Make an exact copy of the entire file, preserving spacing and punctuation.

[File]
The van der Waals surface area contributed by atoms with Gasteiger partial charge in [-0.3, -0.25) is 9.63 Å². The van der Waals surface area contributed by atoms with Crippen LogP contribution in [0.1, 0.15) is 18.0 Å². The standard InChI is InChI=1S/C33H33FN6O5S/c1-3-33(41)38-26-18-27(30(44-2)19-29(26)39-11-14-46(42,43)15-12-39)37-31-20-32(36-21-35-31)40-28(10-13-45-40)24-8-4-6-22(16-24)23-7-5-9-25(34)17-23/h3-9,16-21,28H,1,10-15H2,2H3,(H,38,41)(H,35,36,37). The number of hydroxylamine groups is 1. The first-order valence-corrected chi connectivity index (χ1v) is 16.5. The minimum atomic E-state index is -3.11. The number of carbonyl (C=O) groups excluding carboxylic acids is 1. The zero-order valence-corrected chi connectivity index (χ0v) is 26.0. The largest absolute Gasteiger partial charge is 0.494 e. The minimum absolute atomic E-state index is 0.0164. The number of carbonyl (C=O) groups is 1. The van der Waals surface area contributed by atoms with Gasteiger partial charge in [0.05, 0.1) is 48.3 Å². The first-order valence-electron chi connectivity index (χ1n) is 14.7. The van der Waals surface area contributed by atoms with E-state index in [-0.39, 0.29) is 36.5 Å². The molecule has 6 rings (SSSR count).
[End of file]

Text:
The van der Waals surface area contributed by atoms with Gasteiger partial charge in [-0.3, -0.25) is 9.63 Å². The van der Waals surface area contributed by atoms with Crippen LogP contribution in [0.1, 0.15) is 18.0 Å². The standard InChI is InChI=1S/C33H33FN6O5S/c1-3-33(41)38-26-18-27(30(44-2)19-29(26)39-11-14-46(42,43)15-12-39)37-31-20-32(36-21-35-31)40-28(10-13-45-40)24-8-4-6-22(16-24)23-7-5-9-25(34)17-23/h3-9,16-21,28H,1,10-15H2,2H3,(H,38,41)(H,35,36,37). The number of hydroxylamine groups is 1. The first-order valence-corrected chi connectivity index (χ1v) is 16.5. The minimum atomic E-state index is -3.11. The number of carbonyl (C=O) groups excluding carboxylic acids is 1. The zero-order valence-corrected chi connectivity index (χ0v) is 26.0. The largest absolute Gasteiger partial charge is 0.494 e. The minimum absolute atomic E-state index is 0.0164. The number of carbonyl (C=O) groups is 1. The van der Waals surface area contributed by atoms with Gasteiger partial charge in [0.05, 0.1) is 48.3 Å². The first-order valence-electron chi connectivity index (χ1n) is 14.7. The van der Waals surface area contributed by atoms with E-state index in [-0.39, 0.29) is 36.5 Å². The molecule has 6 rings (SSSR count).